Pascal: You are absolutely spot on. I think the call to action actually not only all the vendors out there, network vendors, UC vendors come join in, but also the end user enterprise customers to tell their vendors that we want this. Please join and make this a standard because we want to operate our networks much more cost effectively. The cost of the complexity and the cost is going outrageous. For the complexity to continue to go up the cost of people to manage that and make it all work is enormous and it affects their bottom line.
Jim: If you can eliminate it, why wouldn't you?
Pascal: Or at least mitigate it, reduce it, automate it. The agility itself is real important. At the end of the day businesses are now relying on their applications to make their work flow happen. It is very important all of those applications work correctly all the time and not be frustrating to use.
Jim: I understand at Enterprise Connect you are having a special session to discuss exactly what we are talking about here.
Pascal: Yeah. Absolutely. That's a great point. At Enterprise Connect actually there are a bunch of sessions in this area. Open Network Summit I think in the first weeks of March. There will be a session around this showing this UC SDN API working with a bunch of vendors that actually will be on stage demoing actual live products, shipping products in most cases, working with this kind of UC SDN API. That’s a proprietary version today trying to get to standardized. Right after that we will be at Enterprise Connect doing a similar session. Then we will have another session at Interop, a little different more of a panel type. I think the buzz is on. The user interest, the user community meaning the operators, enterprise operators and so on, just see this as so much of what they need right now to manage the deployment of UC.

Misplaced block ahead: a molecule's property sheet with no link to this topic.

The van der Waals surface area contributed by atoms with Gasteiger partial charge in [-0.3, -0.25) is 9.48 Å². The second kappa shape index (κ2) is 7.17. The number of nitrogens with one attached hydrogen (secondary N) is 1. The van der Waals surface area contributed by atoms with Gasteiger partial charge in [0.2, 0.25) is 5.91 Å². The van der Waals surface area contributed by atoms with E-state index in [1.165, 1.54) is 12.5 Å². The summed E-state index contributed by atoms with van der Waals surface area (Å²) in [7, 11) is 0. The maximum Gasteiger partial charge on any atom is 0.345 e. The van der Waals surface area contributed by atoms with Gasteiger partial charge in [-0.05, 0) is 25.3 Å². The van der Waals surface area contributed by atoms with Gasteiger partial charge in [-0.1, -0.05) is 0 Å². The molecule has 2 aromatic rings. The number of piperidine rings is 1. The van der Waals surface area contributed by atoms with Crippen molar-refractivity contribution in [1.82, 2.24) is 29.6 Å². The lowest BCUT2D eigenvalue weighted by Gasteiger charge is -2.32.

Jim: Great. We will put links to those three sessions below so people can follow up with that. It has been great. Do you have any parting comments you would like to make?
Pascal: Let's see. That’s a hard one to answer. Parting comments… I would really encourage vendors to join. If we really want to make a difference we have a paradigm change possible now. We have never had the ability of applications talking to networks. We tried with RSVP, we tried with a bunch of things, it never really worked. Internetworking then was just not correct, it was distributed, you just couldn't make it work in the right way. Today we literally have with this software defined network wave coming out, for the next 5 to 10 years that will be a retooling of internetworking. We now have the ability to plug the application and give the requirements into the network. Say this is a flow, this is a session here are my requirements. And by the way, during the session if it’s having a problem it can tell the network it is having a problem and do the right things, adapt itself, correct itself or even spit out where the problem was diagnostic wise if it can't fix it so people can plan it correctly.
I think this automation idea, the agility idea is powerful now. I think the leading statement I want to make is that we have the ability now to make a huge difference, a paradigm change, not only in internetworking fabric, but from applications talking to networks. Does that make sense?
Jim: Absolutely. Pascal, thank you for your time today.